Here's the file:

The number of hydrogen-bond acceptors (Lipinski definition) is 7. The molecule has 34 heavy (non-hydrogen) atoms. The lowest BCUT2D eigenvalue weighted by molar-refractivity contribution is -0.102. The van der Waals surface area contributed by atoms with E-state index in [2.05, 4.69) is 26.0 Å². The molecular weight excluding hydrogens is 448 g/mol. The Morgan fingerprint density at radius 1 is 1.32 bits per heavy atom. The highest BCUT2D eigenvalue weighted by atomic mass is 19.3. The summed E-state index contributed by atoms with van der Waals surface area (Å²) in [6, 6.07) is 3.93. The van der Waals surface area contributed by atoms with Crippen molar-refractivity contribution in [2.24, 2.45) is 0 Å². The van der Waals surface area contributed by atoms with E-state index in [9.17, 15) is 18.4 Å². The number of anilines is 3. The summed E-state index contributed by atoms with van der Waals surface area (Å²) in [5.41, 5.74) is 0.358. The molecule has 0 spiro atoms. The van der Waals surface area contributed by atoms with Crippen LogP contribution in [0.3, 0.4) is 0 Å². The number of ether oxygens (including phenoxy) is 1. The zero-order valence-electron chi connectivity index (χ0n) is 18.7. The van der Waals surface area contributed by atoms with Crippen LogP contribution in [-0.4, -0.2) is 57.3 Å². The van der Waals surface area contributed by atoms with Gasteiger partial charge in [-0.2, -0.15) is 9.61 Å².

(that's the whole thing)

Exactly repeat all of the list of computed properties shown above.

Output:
The number of hydrogen-bond acceptors (Lipinski definition) is 7. The molecule has 34 heavy (non-hydrogen) atoms. The lowest BCUT2D eigenvalue weighted by molar-refractivity contribution is -0.102. The van der Waals surface area contributed by atoms with E-state index in [2.05, 4.69) is 26.0 Å². The molecular weight excluding hydrogens is 448 g/mol. The Morgan fingerprint density at radius 1 is 1.32 bits per heavy atom. The highest BCUT2D eigenvalue weighted by atomic mass is 19.3. The summed E-state index contributed by atoms with van der Waals surface area (Å²) in [6, 6.07) is 3.93. The van der Waals surface area contributed by atoms with Crippen molar-refractivity contribution in [2.24, 2.45) is 0 Å². The van der Waals surface area contributed by atoms with E-state index in [9.17, 15) is 18.4 Å². The number of anilines is 3. The summed E-state index contributed by atoms with van der Waals surface area (Å²) in [5.41, 5.74) is 0.358. The molecule has 0 spiro atoms. The van der Waals surface area contributed by atoms with Crippen LogP contribution in [0.3, 0.4) is 0 Å². The number of ether oxygens (including phenoxy) is 1. The zero-order valence-electron chi connectivity index (χ0n) is 18.7. The van der Waals surface area contributed by atoms with Crippen LogP contribution in [-0.4, -0.2) is 57.3 Å². The van der Waals surface area contributed by atoms with Gasteiger partial charge in [-0.2, -0.15) is 9.61 Å².